A 55-year-old man leapt off the 10th storey of a HDB block at Yishun Ring Road but his left foot got caught between the railings on the ninth storey, causing him to be suspended upside down for five minutes.
An odd-job worker identified by Shin Min Daily News as Wu was among the first to offer assistance. Wu, also 55, was on his way to get breakfast when he heard a loud noise. In the report, he recalled: “I went to investigate the source of the sound. When I reached the corridor, I saw a foot caught on the railing.”
He grabbed the man’s left leg to prevent him from slipping, but being smaller in size than the other man, Wu was worried that he would not be able to hold on for long.
Fortunately, Wu’s shouts for help drew the attention of four passers-by, one of whom even ran up to help from the first storey. Together, they worked to pull the man back to safety. Shin Min Daily News said the man’s elder sister explained that her brother suffered from mental health problems and expressed her thanks to the public for saving his life.
Recycled wedding flowers bring good cheer to less privileged
While most wedding flowers are usually trashed after the banquet, newlyweds Mark Tan and Stephanie Khoo found a way to recycle theirs after their wedding dinner on Nov 5.
Enter Bloomback, a local social enterprise which runs an e-commerce platform while helping marginalised women pick up floristry skills in an effort to empower them.
On Nov 6, with the help of a group of volunteers, Bloomback repurposed the flowers into 300 smaller bouquets and distributed it to Banyan Home, the Salvation Army and patients at St Andrew’s Community Hospital.
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In all, $10,000 worth of flowers that once stood as decorative centerpieces at the dinner were trimmed and redesigned into bouquets — a process that took 12 volunteers five hours to complete.
For Yeo Peck Hoon, an 86-year-old patient in the dementia care ward at St Andrew’s Community Hospital, the bouquet was a lovely surprise. She told Channel NewsAsia: “I haven’t received any flowers for almost 30 years… This made my day and I feel so privileged.”
Primary school teachers rescue cat bound by cable ties
The latest in a string of disturbing animal abuse cases in Singapore saw a stray cat found with its legs tightly bound by cable ties in Jurong West.
Two primary school teachers on their way home on Nov 23 heard the cat’s cries of distress.
One of the teachers, Salbiah Ishak, 30, told The Straits Times: “We thought it was cats mating at first, but it sounded a bit different from the regular mating sound, so we investigated and found the cat around the corner of the block where I live.”
Salbiah rushed home to fetch a pair of scissors while her friend and another male passerby tried to calm the cat down. After cutting the cat free, they checked if its paws were broken. Thankfully, it did not appear to be injured and ran off.
After rescuing the cat, Salbiah made a Facebook post to raise awareness on this issue and called for Singaporeans to be kinder towards animals and protect our community strays.
Waitress touched by $2,000 tip from regular customer
Tipping may not be customary in Singapore, but that didn’t stop Atwell Tay from giving a $2,000 tip to a waitress at a steamboat restaurant.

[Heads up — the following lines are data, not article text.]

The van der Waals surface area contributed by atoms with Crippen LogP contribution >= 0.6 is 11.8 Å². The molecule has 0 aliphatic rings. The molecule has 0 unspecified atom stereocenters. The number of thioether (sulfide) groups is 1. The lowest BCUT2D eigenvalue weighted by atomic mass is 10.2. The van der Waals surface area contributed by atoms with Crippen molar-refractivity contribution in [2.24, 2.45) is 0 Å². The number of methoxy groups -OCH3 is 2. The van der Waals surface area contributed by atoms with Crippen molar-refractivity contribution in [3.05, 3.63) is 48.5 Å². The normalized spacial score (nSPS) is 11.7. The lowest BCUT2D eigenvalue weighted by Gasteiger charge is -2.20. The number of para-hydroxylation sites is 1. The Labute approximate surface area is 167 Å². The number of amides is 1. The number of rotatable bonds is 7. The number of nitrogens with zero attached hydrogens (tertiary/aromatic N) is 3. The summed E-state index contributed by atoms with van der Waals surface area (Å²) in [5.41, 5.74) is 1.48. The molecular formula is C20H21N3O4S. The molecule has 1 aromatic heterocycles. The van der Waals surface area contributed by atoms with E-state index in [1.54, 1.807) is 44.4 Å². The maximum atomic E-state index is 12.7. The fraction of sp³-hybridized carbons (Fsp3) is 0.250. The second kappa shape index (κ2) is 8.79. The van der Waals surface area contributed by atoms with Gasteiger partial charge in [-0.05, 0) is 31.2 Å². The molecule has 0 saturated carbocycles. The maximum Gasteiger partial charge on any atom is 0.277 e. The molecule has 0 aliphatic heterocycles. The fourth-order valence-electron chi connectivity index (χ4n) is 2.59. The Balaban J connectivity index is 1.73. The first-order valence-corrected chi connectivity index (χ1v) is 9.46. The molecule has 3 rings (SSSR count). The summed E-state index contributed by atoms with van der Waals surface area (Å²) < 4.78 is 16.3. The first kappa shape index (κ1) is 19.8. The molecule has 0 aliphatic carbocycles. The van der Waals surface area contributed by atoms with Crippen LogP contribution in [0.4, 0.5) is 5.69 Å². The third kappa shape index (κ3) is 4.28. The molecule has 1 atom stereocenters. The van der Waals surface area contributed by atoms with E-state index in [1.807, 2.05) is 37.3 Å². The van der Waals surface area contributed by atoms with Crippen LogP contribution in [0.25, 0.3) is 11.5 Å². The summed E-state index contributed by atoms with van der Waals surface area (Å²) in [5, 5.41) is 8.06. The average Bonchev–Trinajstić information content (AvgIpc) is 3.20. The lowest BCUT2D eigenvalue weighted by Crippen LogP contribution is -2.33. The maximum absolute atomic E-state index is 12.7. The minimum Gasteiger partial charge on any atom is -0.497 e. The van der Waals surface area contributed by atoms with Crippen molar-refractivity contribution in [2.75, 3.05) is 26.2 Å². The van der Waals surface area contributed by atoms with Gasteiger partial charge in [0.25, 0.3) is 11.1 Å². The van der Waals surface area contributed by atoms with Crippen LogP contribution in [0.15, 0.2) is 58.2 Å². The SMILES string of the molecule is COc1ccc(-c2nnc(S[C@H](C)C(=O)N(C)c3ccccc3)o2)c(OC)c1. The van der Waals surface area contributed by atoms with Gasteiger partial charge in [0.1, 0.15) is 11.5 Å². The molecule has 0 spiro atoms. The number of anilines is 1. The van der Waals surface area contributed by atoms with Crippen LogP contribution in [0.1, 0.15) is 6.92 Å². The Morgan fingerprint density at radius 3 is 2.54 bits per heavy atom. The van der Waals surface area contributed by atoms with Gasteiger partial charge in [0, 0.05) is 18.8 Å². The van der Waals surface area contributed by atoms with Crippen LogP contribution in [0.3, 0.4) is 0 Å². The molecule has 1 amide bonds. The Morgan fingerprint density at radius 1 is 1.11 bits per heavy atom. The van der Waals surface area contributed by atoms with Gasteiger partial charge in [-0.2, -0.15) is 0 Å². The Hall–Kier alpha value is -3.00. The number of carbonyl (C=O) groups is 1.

The 37-year-old Penang-born waitress, who identified herself as XYW when she shared her story on STOMP, initially thought the extra cash was a mistake.
The single mother of two struggles to make ends meet and works odd jobs in the day before working the night shift at the restaurant. Tay was aware, through multiple chats with XYW, of her situation.
One recent evening, she mentioned that she was having problems with her kids’ childcare fees. When the time came to settle the $66 bill, Tay added two $1,000 notes, which she initially tried to return. When Tay explained that it was a genuine tip, she was so touched that she broke down.
Tay, a 32-year-old oil trader, who is a regular at the restaurant, told STOMP: “I felt that it was something that I had to. My family is also in the F&B business, so I know what a tough industry it can be, having helped my father in the kitchen before.
“She is also a very hardworking person, and this is a quality that’s hard to find in Singapore nowadays. I appreciate and am impressed by people who work hard instead of stretching their hands out to ask for money.”
Taxi driver offers a free ride to passenger who lost her wallet
After completing her ride from Resorts World Sentosa (RWS) to Plaza Singapura on Nov 2, Mylene Ong Flores realised to her dismay that she had left her wallet at the food court.
In a Facebook post, Flores wrote that she felt “stressed and panicky” and requested the taxi driver to take her back to RWS.
Upon reaching RWS, Flores didn’t have any cash and offered to cover the fare of $21 with vouchers from Takashimaya. The driver declined her offer.
Grateful and keen to commend him for his kind deed, Flores snapped a photo of his license plate number. Fortunately, Flores’ wallet was recovered from the care of the food court’s staff and she subsequently reached out to the driver with an offer to pay him back.
Despite his refusal to accept her payment a second time, Flores resolved to transfer the payment to him. She wrote: “Thank you SMRT for the good deed of your driver and we need more people like him with a kind heart and service that matters.”